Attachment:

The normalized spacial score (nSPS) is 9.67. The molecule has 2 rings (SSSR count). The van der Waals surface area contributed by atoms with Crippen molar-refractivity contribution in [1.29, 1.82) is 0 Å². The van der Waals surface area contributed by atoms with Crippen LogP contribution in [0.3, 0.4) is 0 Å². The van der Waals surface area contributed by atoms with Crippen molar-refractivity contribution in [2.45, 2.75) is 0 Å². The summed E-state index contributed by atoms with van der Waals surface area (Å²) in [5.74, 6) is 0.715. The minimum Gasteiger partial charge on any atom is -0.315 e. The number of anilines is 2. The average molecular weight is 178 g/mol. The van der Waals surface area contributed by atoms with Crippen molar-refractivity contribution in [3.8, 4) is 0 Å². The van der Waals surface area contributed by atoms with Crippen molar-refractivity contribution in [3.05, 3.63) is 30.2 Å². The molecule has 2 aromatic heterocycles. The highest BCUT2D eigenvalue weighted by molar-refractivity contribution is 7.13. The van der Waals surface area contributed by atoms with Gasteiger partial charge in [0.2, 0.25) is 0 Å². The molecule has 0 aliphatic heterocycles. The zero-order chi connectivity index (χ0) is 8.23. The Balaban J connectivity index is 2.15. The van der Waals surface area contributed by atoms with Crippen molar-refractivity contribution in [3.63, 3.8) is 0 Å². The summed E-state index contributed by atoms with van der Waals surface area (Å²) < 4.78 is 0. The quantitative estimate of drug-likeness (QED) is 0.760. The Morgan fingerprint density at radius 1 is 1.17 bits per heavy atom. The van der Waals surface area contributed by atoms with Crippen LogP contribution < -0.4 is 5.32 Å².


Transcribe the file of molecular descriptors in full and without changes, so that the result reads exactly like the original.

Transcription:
The normalized spacial score (nSPS) is 9.67. The molecule has 2 rings (SSSR count). The van der Waals surface area contributed by atoms with Crippen molar-refractivity contribution in [1.29, 1.82) is 0 Å². The van der Waals surface area contributed by atoms with Crippen LogP contribution in [0.3, 0.4) is 0 Å². The van der Waals surface area contributed by atoms with Crippen molar-refractivity contribution in [2.45, 2.75) is 0 Å². The summed E-state index contributed by atoms with van der Waals surface area (Å²) in [5.74, 6) is 0.715. The minimum Gasteiger partial charge on any atom is -0.315 e. The number of anilines is 2. The average molecular weight is 178 g/mol. The van der Waals surface area contributed by atoms with Crippen molar-refractivity contribution in [3.8, 4) is 0 Å². The van der Waals surface area contributed by atoms with Crippen molar-refractivity contribution in [3.05, 3.63) is 30.2 Å². The molecule has 2 aromatic heterocycles. The highest BCUT2D eigenvalue weighted by molar-refractivity contribution is 7.13. The van der Waals surface area contributed by atoms with Gasteiger partial charge in [0.2, 0.25) is 0 Å². The molecule has 0 aliphatic heterocycles. The zero-order chi connectivity index (χ0) is 8.23. The Balaban J connectivity index is 2.15. The van der Waals surface area contributed by atoms with Crippen molar-refractivity contribution in [3.63, 3.8) is 0 Å². The summed E-state index contributed by atoms with van der Waals surface area (Å²) < 4.78 is 0. The quantitative estimate of drug-likeness (QED) is 0.760. The Morgan fingerprint density at radius 1 is 1.17 bits per heavy atom. The van der Waals surface area contributed by atoms with Crippen LogP contribution < -0.4 is 5.32 Å².